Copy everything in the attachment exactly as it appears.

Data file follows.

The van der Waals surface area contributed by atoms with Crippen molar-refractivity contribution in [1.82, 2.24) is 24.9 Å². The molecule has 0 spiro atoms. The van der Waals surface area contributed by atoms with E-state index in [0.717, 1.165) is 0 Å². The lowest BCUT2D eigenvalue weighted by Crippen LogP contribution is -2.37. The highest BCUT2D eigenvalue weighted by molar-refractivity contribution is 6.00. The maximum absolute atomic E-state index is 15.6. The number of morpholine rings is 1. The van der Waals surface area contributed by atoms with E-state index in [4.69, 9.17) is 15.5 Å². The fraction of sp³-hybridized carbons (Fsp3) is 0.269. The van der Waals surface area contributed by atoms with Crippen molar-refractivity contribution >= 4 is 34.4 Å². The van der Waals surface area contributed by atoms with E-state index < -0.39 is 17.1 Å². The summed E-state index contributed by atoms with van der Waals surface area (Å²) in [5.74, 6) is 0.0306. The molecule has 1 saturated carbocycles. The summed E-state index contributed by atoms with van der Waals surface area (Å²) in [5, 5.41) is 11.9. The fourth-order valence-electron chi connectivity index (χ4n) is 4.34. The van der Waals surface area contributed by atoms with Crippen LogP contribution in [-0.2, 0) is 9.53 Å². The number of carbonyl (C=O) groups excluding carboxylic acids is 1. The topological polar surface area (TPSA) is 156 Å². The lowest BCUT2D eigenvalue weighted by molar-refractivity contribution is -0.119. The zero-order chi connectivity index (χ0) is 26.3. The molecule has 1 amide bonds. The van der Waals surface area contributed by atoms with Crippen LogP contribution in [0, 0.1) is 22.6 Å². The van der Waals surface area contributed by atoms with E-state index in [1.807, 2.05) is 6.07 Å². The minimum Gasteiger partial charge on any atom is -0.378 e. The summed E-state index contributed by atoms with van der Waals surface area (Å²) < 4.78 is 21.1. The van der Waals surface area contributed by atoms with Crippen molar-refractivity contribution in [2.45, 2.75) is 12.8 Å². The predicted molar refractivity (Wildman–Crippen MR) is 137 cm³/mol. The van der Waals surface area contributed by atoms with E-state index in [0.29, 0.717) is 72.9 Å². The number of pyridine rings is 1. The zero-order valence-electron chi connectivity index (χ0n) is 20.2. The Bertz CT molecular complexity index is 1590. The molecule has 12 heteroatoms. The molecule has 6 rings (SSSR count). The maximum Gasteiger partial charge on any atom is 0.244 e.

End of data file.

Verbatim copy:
The van der Waals surface area contributed by atoms with Crippen molar-refractivity contribution in [1.82, 2.24) is 24.9 Å². The molecule has 0 spiro atoms. The van der Waals surface area contributed by atoms with E-state index in [0.717, 1.165) is 0 Å². The lowest BCUT2D eigenvalue weighted by Crippen LogP contribution is -2.37. The highest BCUT2D eigenvalue weighted by molar-refractivity contribution is 6.00. The maximum absolute atomic E-state index is 15.6. The number of morpholine rings is 1. The van der Waals surface area contributed by atoms with E-state index in [4.69, 9.17) is 15.5 Å². The fraction of sp³-hybridized carbons (Fsp3) is 0.269. The van der Waals surface area contributed by atoms with Crippen molar-refractivity contribution >= 4 is 34.4 Å². The van der Waals surface area contributed by atoms with E-state index < -0.39 is 17.1 Å². The summed E-state index contributed by atoms with van der Waals surface area (Å²) in [5.74, 6) is 0.0306. The molecule has 1 saturated carbocycles. The summed E-state index contributed by atoms with van der Waals surface area (Å²) in [5, 5.41) is 11.9. The fourth-order valence-electron chi connectivity index (χ4n) is 4.34. The van der Waals surface area contributed by atoms with Crippen LogP contribution in [-0.2, 0) is 9.53 Å². The number of carbonyl (C=O) groups excluding carboxylic acids is 1. The topological polar surface area (TPSA) is 156 Å². The lowest BCUT2D eigenvalue weighted by molar-refractivity contribution is -0.119. The zero-order chi connectivity index (χ0) is 26.3. The molecule has 1 amide bonds. The van der Waals surface area contributed by atoms with Crippen LogP contribution in [0, 0.1) is 22.6 Å². The van der Waals surface area contributed by atoms with E-state index in [1.807, 2.05) is 6.07 Å². The minimum Gasteiger partial charge on any atom is -0.378 e. The summed E-state index contributed by atoms with van der Waals surface area (Å²) < 4.78 is 21.1. The van der Waals surface area contributed by atoms with Crippen molar-refractivity contribution in [2.45, 2.75) is 12.8 Å². The predicted molar refractivity (Wildman–Crippen MR) is 137 cm³/mol. The van der Waals surface area contributed by atoms with E-state index in [0.29, 0.717) is 72.9 Å². The number of pyridine rings is 1. The zero-order valence-electron chi connectivity index (χ0n) is 20.2. The Bertz CT molecular complexity index is 1590. The molecule has 12 heteroatoms. The molecule has 6 rings (SSSR count). The maximum Gasteiger partial charge on any atom is 0.244 e.